Social Scientists Find that Employment Discrimination Litigation Stinks

The American Bar Association’s Study of Fairness in Employment Discrimination Lawsuits found that the whole process stinks. No one likes it. The study was conducted by three sociologists, Ellen Berry, Steve Hoffman and Laura Beth Nielsen and their findings were published in the Law & Society Review in March, 2012.
The study is based on 100 interviews with plaintiffs, defendants and the employment lawyers involved. The universal view held by all was that the system is unfair, but each side had different reasons.
Plaintiffs thought the process was too expensive and biased towards defendants. Some plaintiffs said the high costs resulted in personal hardships leading to divorce, depression and bankruptcy. Defendants, on the other hand, thought the system was unfair because it allows people to bring bogus suits that they are required to defend.
The authors conclude that “We have a fundamental problem with the legal system. The primary way that the law deals with discrimination at work – litigation – is considered unfair by both parties, and winning in litigation requires considerable financial and legal resources.”
Looking deeper into the study, it is clear that many of the complaints from plaintiff’s were directed at their lawyers. Plaintiffs often did not trust their lawyers and blamed them for not keeping them informed, providing bad advice and some suspected that their own lawyer were in cahoots with the company. What can plaintiff’s employment lawyers do to prevent these feelings from our clients? Here are a few suggestions:
1. Create a More Open Process
The ABA has been saying that poor communication by lawyers to clients is the root of many complaints about lawyers and is to blame for some of the public’s general distrust of the profession. Lawyers are notorious for keeping clients in the dark. The best way to remedy this problem is to open up the entire process so clients can see exactly what is happening with their case. At my firm, we did this by using an online project management system called Basecamp. Each client gets a password and can logon and see their case calendar, deadlines and assignments and every single document that concerns their case. You can organize the documents for easy review. Every time a document is received or created it gets posted to Basecamp and clients get an email notification and can logon to see it. This system keeps client fully informed and they love it. Our clients truly appreciate it and we never get complaints.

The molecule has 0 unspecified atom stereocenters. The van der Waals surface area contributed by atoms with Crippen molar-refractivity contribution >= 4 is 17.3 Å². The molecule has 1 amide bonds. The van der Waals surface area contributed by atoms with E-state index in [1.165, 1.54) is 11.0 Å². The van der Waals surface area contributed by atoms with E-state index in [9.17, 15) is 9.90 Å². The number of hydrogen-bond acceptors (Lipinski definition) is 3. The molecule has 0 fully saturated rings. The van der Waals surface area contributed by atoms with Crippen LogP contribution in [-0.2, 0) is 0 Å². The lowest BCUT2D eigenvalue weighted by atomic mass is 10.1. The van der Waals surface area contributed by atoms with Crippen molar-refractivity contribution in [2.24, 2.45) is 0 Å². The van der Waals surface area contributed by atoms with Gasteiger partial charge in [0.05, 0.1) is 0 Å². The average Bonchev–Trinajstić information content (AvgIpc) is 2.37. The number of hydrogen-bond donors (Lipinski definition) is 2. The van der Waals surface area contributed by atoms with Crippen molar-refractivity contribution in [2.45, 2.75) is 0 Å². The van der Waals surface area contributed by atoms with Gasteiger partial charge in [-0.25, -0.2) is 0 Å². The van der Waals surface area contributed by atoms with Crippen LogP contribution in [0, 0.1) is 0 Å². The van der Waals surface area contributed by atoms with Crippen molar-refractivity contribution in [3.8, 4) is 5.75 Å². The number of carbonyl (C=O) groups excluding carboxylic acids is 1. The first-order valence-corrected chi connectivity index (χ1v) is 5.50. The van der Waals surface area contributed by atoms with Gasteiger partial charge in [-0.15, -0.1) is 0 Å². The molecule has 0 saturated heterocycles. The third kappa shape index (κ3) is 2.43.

2. Ethics in Billing
At my firm, we have banned the hourly fee. Instead, most all of our cases are billed on a contingent fee basis so our interests are aligned with our clients. We take some cases on a flat fee basis where each project is priced in advance so there are no surprises. This billing structure keeps things fair and we rarely ever get complaints about billing. The hourly fee is the real devil in my view because it creates a conflict of interest with clients – the slower you work the more you bill etc. Banning the hourly fee will go a long way towards creating client satisfaction. The best billing system for plaintiff’s employment firms in my view is the contingent fee because it forces lawyers to only take cases that have genuine merit and it aligns the interests of lawyer and client. If a firm is not willing to take a matter on a contingent fee, then the case probably has problems and should not be brought in the first place.

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